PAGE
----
Title: Investigation of the Mechanism of Colloidal Silicalite-1 Crystallization by Using DLS, SAXS, and Si-29 NMR Spectroscopy
Authors: Aerts, Alexander ×
Haouas, Mohamed
Caremans, Tom
Follens, Lana
Van Erp, Titus
Taulelle, Francis
Vermant, Jan
Martens, Johan
Kirschhock, Christine #
Issue Date: 2010
Publisher: Wiley-v c h verlag gmbh
Series Title: Chemistry-a european journal vol:16 issue:9 pages:2764-2774
Abstract: Colloidal silicalite-1 zeolite was crystallized from a concentrated clear sol prepared from tetraethylorthosilicate (TEOS) and aqueous tetra-propylammonium hydroxide (TPAOH) solution at 95 degrees C. The silicate speciation was monitored by using dynamic light scattering (DLS), synchrotron small-angle X-ray scattering (SAXS), and quantitative liquid-state Si-29 NMR spectroscopy. The silicon atoms were present in dissolved oligomers, two discrete nanoparticle populations approximately 2 and 6 nm in size, and crystals. On the basis of new insight into the evolution of the different nanoparticle populations and of the silicate connectivity in the nanoparticles, a refined crvstallization mechanism was derived. Upon combining the reagents, different types of nanoparticles (ca. 2 nm) are formed. A fraction of these nanoparticles with the least condensed silicate structure does not participate in the crystallization process. After completion of the crystallization, they represent the residual silicon atoms. Nanoparticles with a more condensed silicate network grow until approximately 6 nm and evolve into building blocks for nucleation and growth of the silicalite-1 crystals. The silicate network connectivity of nanoparticles suitable for nucleation and growth increasingly resembles that of the final zeolite. This new insight into the two classes of nanoparticles will be useful to tune the syntheses of silicalite-1 for maximum yield.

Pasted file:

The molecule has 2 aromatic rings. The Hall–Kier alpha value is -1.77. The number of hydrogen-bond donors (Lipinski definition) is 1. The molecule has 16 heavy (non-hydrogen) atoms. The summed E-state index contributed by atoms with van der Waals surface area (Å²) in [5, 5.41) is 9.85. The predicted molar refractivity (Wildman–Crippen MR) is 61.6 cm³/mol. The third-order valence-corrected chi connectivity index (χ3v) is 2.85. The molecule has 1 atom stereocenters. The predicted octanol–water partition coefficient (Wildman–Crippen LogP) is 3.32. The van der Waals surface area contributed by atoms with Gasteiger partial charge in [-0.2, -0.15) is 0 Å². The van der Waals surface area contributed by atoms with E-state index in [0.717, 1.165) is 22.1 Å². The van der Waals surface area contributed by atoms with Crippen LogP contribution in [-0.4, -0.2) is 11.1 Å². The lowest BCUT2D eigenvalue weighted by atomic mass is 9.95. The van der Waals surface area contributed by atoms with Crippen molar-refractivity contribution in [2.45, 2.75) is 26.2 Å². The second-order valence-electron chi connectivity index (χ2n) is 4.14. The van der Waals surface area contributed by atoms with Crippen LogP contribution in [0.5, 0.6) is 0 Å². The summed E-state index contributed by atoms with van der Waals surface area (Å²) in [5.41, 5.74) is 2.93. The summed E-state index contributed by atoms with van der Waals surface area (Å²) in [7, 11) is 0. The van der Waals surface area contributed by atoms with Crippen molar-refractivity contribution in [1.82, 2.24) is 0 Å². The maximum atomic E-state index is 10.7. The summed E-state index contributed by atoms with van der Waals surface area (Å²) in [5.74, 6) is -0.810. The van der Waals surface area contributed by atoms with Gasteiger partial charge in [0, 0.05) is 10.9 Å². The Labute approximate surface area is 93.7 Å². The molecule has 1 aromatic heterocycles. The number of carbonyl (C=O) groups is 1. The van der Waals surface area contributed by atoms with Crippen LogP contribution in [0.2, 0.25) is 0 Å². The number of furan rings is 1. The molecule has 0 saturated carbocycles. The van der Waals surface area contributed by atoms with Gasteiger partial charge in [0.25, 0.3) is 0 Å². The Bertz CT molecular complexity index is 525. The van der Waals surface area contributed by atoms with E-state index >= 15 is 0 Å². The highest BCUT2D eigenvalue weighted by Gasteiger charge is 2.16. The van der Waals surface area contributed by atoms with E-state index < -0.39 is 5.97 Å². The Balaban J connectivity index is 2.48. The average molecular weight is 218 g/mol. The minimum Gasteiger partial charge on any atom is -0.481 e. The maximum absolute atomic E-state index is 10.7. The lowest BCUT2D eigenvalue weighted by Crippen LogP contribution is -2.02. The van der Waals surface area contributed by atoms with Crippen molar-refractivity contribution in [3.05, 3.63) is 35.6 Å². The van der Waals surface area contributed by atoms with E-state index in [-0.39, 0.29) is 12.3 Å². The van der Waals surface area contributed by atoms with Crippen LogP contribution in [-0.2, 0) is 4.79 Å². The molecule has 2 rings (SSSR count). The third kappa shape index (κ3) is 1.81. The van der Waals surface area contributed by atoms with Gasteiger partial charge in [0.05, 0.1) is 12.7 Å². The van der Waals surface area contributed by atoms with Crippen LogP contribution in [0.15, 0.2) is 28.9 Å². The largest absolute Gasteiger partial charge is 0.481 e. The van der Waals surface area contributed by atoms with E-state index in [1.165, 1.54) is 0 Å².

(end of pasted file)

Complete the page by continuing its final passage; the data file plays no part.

ISSN: 0947-6539
Publication status: published
KU Leuven publication type: IT
Appears in Collections:Soft Matter, Rheology and Technology Section
Centre for Surface Chemistry and Catalysis
× corresponding author
# (joint) last author

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